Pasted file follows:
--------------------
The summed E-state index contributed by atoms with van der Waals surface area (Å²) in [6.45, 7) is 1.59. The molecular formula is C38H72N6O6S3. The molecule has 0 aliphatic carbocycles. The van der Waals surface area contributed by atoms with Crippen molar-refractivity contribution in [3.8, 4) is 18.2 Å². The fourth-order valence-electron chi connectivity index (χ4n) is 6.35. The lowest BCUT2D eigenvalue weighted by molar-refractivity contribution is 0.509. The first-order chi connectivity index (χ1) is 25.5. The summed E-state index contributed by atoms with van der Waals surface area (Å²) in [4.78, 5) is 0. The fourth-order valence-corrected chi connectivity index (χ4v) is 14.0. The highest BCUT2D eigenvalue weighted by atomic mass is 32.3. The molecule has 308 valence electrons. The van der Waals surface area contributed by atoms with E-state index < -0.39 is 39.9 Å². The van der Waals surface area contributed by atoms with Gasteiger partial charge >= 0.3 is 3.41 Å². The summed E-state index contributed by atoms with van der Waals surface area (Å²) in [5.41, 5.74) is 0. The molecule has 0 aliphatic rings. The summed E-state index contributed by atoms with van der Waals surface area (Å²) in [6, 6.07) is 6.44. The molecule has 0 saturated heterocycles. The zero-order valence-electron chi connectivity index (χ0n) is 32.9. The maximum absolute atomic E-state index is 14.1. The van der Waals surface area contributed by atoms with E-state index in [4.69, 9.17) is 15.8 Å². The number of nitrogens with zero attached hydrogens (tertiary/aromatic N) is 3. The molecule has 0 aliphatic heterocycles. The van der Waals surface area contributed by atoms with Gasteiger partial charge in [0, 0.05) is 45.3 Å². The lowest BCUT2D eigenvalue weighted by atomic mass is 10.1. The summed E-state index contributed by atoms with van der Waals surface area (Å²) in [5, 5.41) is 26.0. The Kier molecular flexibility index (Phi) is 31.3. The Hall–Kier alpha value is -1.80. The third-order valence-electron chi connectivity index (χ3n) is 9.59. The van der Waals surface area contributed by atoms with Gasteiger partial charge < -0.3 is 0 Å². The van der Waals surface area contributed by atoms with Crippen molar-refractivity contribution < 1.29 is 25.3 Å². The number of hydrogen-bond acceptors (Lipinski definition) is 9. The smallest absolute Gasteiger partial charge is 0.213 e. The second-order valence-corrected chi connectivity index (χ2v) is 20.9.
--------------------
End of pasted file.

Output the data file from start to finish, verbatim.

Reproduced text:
The summed E-state index contributed by atoms with van der Waals surface area (Å²) in [6.45, 7) is 1.59. The molecular formula is C38H72N6O6S3. The molecule has 0 aliphatic carbocycles. The van der Waals surface area contributed by atoms with Crippen molar-refractivity contribution in [3.8, 4) is 18.2 Å². The fourth-order valence-electron chi connectivity index (χ4n) is 6.35. The lowest BCUT2D eigenvalue weighted by molar-refractivity contribution is 0.509. The first-order chi connectivity index (χ1) is 25.5. The summed E-state index contributed by atoms with van der Waals surface area (Å²) in [4.78, 5) is 0. The fourth-order valence-corrected chi connectivity index (χ4v) is 14.0. The highest BCUT2D eigenvalue weighted by atomic mass is 32.3. The molecule has 308 valence electrons. The van der Waals surface area contributed by atoms with E-state index < -0.39 is 39.9 Å². The van der Waals surface area contributed by atoms with Gasteiger partial charge >= 0.3 is 3.41 Å². The summed E-state index contributed by atoms with van der Waals surface area (Å²) in [5.41, 5.74) is 0. The molecule has 0 aliphatic rings. The summed E-state index contributed by atoms with van der Waals surface area (Å²) in [6, 6.07) is 6.44. The molecule has 0 saturated heterocycles. The zero-order valence-electron chi connectivity index (χ0n) is 32.9. The maximum absolute atomic E-state index is 14.1. The van der Waals surface area contributed by atoms with E-state index in [4.69, 9.17) is 15.8 Å². The number of nitrogens with zero attached hydrogens (tertiary/aromatic N) is 3. The molecule has 0 aliphatic heterocycles. The van der Waals surface area contributed by atoms with Gasteiger partial charge in [0, 0.05) is 45.3 Å². The lowest BCUT2D eigenvalue weighted by atomic mass is 10.1. The summed E-state index contributed by atoms with van der Waals surface area (Å²) in [5, 5.41) is 26.0. The Kier molecular flexibility index (Phi) is 31.3. The Hall–Kier alpha value is -1.80. The third-order valence-electron chi connectivity index (χ3n) is 9.59. The van der Waals surface area contributed by atoms with Gasteiger partial charge < -0.3 is 0 Å². The van der Waals surface area contributed by atoms with Crippen molar-refractivity contribution < 1.29 is 25.3 Å². The number of hydrogen-bond acceptors (Lipinski definition) is 9. The smallest absolute Gasteiger partial charge is 0.213 e. The second-order valence-corrected chi connectivity index (χ2v) is 20.9.